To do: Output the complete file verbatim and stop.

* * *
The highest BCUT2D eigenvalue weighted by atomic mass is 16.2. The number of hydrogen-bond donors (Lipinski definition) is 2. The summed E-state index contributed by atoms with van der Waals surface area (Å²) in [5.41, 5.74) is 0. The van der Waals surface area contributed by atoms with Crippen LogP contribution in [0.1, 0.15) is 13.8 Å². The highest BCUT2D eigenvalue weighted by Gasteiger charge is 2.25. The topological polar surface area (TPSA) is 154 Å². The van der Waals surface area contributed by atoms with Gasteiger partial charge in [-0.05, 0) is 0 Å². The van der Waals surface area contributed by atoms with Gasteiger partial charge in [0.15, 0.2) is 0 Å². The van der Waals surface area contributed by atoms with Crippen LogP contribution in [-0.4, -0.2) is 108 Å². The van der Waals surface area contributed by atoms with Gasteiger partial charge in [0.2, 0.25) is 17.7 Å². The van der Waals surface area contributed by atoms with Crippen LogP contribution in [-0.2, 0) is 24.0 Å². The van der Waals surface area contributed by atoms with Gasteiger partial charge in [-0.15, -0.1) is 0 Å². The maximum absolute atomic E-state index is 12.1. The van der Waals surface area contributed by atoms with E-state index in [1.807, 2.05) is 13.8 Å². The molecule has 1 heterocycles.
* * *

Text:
The highest BCUT2D eigenvalue weighted by atomic mass is 16.2. The number of hydrogen-bond donors (Lipinski definition) is 2. The summed E-state index contributed by atoms with van der Waals surface area (Å²) in [5.41, 5.74) is 0. The van der Waals surface area contributed by atoms with Crippen LogP contribution in [0.1, 0.15) is 13.8 Å². The highest BCUT2D eigenvalue weighted by Gasteiger charge is 2.25. The topological polar surface area (TPSA) is 154 Å². The van der Waals surface area contributed by atoms with Gasteiger partial charge in [-0.05, 0) is 0 Å². The van der Waals surface area contributed by atoms with Gasteiger partial charge in [0.15, 0.2) is 0 Å². The van der Waals surface area contributed by atoms with Crippen LogP contribution in [-0.4, -0.2) is 108 Å². The van der Waals surface area contributed by atoms with Gasteiger partial charge in [0.2, 0.25) is 17.7 Å². The van der Waals surface area contributed by atoms with Crippen LogP contribution in [-0.2, 0) is 24.0 Å². The van der Waals surface area contributed by atoms with Gasteiger partial charge in [-0.15, -0.1) is 0 Å². The maximum absolute atomic E-state index is 12.1. The van der Waals surface area contributed by atoms with E-state index in [1.807, 2.05) is 13.8 Å². The molecule has 1 heterocycles.